In an additional American assertion, the US Defence Secretary flew on to the USS Theodore Roosevelt, the US Aircraft Carrier sailing in the South China Sea, to underscore American assertive postures. Notably, the US Defence Secretary was accompanied by his Malaysian counterpart.
The United States has asserted that despite Chinese warnings, the United States Navy would carry out more FONOPS patrols around Chines artificially constructed islands in the South China Sea. Within the United States tee were call being made that United States should adopt more assertive steps in the South China Sea than a single mere FONOP patrol.
The United Sates for more than a year has been in declaratory terms at various forums, including the annual Shangri La Dialogues, highlighting the dangers of Chinese brinkmanship on South China Sea and the imperatives of dialogues and conflict de-escalation. Evidently, this has had no impact on China smug in its belief that the United States would shy away from any assertive steps on South China Sea issues.
The United States drew support from the European Union in its new-found response and also from Japan and Australia. With such support accruing, there will be calls for an international effort by multinational naval effort for FONOP type patrols in the South China Sea to safeguard and secure the ‘freedom of navigation’ in international waters claimed by China as its exclusive own. What will be India’s response which recently has asserted adherence to the same principle?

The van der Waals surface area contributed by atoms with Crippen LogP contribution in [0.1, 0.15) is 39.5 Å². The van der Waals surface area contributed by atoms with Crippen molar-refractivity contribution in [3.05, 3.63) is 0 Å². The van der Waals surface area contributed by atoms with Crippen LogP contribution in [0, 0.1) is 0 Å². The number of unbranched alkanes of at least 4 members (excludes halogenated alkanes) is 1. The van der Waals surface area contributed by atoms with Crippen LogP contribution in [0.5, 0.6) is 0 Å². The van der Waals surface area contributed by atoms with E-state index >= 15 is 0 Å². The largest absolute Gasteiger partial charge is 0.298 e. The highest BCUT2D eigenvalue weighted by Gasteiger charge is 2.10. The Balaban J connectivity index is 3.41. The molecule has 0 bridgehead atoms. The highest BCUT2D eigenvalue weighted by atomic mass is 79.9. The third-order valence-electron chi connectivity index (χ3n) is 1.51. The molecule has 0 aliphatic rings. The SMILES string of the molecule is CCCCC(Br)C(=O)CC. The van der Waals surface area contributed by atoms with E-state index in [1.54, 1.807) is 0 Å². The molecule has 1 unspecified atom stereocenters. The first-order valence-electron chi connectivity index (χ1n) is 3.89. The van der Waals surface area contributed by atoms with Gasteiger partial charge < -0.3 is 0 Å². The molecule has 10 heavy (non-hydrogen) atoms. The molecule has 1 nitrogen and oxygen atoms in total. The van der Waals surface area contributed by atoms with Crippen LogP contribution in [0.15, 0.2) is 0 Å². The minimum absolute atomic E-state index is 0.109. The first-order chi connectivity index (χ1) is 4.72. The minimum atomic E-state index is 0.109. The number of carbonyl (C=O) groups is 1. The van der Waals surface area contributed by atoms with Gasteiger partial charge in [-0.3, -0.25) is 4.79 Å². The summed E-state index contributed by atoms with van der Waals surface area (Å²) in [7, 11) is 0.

In a related response, Vietnam whose sovereignty stands severely violated by China is likely to open the Cam Ranh Bay naval base to Japanese Navy ship visits soon. This may facilitate greater stay-on times for Japanese Navy ships traversing the South China Sea and Japanese Navy ships joining US Navy ships in South China Sea patrols.
The crucial question that arises from the above is as to how far Chinese brinkmanship will go in response to United States more assertive postures in the South China Sea? Will this time the United States now push the envelope more than what China was doing so far, with more US assertive postures in the South China Sea? Will China ignore the fundamentally changed Asia Pacific geopolitical environment presently opposed to China’s not so friendly military rise?
It appears that the United States would have worked out a well-calibrated and graduated strategy to confront China’s anticipated hard military responses to US stiffening of postures in the South China Sea.
Concluding, one does hope that the United States breaks out of its ‘Risk Aversion’ self-imposed shell when it comes to confronting China with hard choices checkmating its aggressive brinkmanship in the South China Sea and the Asia Pacific. On this firm assertion would hinge the credibility of United States reputation as a nett provider of security in the Asia Pacific.
*Dr Subhash Kapila is a graduate of the Royal British Army Staff College, Camberley and combines a rich experience of Indian Army, Cabinet Secretariat, and diplomatic assignments in Bhutan, Japan, South Korea and USA. Currently, Consultant International Relations & Strategic Affairs with South Asia Analysis Group. He can be reached at [email protected]